In Sash, he had a reputation for being disagreeable. He argued with his next-door neighbor, using obscene language, making threats, and even firing his gun. This neighbor had called police several times and began carrying a handgun while mowing his yard. He believed that if he and his wife had been home at the time of the shooting, they would have been killed. The shooter's disposition was the exact opposite of his father's, who was known for being mild-mannered. We do not know about encounters he may have had with the church before August 28, 2005.

News stories do not relate any disputes he had with the church. Where his property was in relation to the church (his house can be seen from the church parking lot), he may have been able to hear church members talking outside. The way he confronted them on the evening of the shootings indicates that he was offended by whatever he heard. He may have also heard from others what was said inside the church. In any case, it is evident that he had built-up resentment and hatred for Sash Assembly of God. One thing we do not know is what his relationships with other churches was before moving to Sash. What we do know is that in the Sash community he was known for his anger.

Going on

The killer's father died four months later and is buried next to his wife, whom he divorced 31 years earlier. The killer is buried in his native city of Los Angeles.

As in most other places, life goes on in Sash, Texas. Sash Assembly of God is still active, but it does not have a website or a Facebook page. This is really not odd for a small-to-medium size church in a mostly rural area where almost everyone knows everyone else. The sign in front of the church lists Sunday School, Sunday morning and evening services, and a Wednesday night service. The slain deacon is buried in Sash, the pastor in the next county. The pastor's wife died ten years later. Kenneth Wolfe, a survivor of the shooting, is now the pastor.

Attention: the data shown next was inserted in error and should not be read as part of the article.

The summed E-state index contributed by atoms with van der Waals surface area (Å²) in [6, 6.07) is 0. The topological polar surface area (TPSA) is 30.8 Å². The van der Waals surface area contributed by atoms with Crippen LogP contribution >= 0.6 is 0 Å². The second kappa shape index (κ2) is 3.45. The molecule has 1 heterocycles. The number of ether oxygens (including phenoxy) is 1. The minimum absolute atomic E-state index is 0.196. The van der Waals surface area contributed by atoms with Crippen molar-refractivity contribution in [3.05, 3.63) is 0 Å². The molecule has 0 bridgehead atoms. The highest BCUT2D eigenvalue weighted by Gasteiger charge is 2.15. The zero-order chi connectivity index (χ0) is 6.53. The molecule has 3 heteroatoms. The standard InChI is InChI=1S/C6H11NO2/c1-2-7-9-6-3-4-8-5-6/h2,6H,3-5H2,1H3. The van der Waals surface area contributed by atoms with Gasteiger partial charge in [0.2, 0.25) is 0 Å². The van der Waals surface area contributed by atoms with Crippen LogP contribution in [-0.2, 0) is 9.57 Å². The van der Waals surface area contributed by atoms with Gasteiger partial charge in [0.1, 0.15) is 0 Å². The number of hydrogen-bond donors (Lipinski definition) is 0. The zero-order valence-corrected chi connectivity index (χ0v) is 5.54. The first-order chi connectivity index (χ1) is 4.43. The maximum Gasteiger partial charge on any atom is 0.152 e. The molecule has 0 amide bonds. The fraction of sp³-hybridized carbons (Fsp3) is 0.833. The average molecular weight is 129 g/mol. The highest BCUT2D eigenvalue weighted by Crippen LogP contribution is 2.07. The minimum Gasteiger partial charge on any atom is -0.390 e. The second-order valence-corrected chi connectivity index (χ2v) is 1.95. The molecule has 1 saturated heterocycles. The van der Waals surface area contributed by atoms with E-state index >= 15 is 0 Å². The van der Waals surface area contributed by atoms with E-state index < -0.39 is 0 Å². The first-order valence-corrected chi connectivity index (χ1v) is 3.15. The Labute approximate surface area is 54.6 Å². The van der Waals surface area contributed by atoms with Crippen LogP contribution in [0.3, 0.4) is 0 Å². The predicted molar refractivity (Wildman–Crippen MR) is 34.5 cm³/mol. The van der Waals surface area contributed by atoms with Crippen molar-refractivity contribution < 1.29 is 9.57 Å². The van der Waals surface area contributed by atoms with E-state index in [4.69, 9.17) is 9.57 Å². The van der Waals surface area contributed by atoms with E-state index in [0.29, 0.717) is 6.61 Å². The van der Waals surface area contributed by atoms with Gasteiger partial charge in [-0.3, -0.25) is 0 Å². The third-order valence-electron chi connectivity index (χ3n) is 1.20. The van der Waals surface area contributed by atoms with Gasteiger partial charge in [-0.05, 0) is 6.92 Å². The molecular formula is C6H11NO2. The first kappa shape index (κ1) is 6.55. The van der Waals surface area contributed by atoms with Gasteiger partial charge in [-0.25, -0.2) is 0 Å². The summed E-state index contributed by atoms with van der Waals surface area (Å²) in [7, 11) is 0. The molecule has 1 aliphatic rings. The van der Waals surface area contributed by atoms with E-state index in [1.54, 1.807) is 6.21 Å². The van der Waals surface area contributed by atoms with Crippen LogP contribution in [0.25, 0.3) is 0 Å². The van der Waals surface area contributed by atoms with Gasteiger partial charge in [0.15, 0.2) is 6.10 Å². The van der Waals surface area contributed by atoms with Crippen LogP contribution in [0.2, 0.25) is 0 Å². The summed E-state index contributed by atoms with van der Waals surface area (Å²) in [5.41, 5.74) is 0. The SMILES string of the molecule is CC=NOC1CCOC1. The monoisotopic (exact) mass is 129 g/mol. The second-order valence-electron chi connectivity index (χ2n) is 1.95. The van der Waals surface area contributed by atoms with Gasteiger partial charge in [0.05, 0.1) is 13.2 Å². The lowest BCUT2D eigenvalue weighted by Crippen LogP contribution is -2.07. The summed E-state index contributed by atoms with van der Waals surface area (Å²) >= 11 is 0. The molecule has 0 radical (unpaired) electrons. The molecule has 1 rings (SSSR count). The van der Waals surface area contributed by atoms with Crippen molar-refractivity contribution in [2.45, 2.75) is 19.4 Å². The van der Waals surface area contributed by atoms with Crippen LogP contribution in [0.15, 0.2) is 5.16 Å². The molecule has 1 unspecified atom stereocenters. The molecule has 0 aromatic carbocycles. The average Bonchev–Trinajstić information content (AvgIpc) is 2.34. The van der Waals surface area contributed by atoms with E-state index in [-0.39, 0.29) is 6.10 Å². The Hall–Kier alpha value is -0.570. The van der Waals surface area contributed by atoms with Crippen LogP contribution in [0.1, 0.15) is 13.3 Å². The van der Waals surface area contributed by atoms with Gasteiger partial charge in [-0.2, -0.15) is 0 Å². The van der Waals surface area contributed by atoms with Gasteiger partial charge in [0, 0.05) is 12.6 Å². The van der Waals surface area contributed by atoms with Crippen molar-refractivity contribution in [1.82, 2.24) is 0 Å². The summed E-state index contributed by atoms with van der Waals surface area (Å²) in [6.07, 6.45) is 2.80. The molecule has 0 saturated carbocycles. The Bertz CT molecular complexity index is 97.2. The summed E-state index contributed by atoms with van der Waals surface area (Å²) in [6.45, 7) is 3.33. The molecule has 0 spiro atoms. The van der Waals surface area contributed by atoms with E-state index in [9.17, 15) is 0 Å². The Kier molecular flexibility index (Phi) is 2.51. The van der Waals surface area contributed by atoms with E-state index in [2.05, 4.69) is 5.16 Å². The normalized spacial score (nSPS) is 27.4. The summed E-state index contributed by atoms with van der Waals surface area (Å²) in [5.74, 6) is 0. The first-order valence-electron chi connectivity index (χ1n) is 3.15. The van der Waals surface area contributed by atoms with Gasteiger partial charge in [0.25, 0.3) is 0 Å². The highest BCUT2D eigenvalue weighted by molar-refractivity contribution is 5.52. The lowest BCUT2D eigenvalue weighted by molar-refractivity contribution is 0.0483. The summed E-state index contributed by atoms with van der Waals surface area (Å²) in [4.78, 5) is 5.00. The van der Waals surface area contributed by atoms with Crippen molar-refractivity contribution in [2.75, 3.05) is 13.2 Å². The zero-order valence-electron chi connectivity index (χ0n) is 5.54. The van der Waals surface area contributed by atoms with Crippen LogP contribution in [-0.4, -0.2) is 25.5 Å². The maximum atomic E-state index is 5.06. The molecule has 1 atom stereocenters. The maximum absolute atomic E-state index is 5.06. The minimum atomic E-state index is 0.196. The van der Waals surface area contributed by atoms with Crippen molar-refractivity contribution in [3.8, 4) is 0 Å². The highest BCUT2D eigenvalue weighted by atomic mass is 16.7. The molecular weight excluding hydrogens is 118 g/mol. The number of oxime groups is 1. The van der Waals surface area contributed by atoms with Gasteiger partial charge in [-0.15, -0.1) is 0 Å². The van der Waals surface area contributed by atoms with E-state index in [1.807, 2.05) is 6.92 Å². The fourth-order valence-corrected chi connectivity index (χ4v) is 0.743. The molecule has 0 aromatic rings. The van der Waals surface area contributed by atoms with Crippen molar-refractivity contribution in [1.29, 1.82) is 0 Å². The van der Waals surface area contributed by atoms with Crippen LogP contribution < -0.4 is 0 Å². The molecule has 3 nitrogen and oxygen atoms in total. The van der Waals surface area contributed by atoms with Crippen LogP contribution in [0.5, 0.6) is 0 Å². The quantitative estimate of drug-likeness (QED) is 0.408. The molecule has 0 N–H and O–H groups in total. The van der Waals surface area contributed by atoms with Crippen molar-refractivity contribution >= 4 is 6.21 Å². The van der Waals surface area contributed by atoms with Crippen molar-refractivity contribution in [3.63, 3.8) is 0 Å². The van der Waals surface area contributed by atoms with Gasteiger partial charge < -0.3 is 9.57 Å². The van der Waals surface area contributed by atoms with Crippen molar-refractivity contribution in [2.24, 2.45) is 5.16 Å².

There is not a word in news stories about security measures. The street view of the church building does not show cameras, which would be prudent for churches in rural settings, but would not have made a difference in this incident.

In an August 29 news photo of the killer's house, the windows and door facing the road were boarded up with strand board, and a big hole was punched through the board over the door. Since then, the front of the house has been repaired, and in the latest street view it appears to be inhabited. As seen in the street view, the café the killer shot at is about a quarter mile south of the church.

The neighbors who had confrontations with the shooter have since moved elsewhere in Texas.

Lesson Learned: Know Your Neighbors

First, a disclaimer. The intention of this section is not to put down the church and its pastor. Consider that attacks on churches were not as much a national concern in 2005 as they are now. Here we are using hindsight to inform our foresight.

"Know your neighbors" seems like too simple a lesson for a church. In a large city, it is not strange to know fewer than half of your neighbors. This is mostly because there are many more people than in a rural setting, and they move in and out more frequently. In small and medium sized cities, you may know more of the neighbors. In lightly-populated rural communities, such as Sash, you may know almost everyone, especially those living close to you.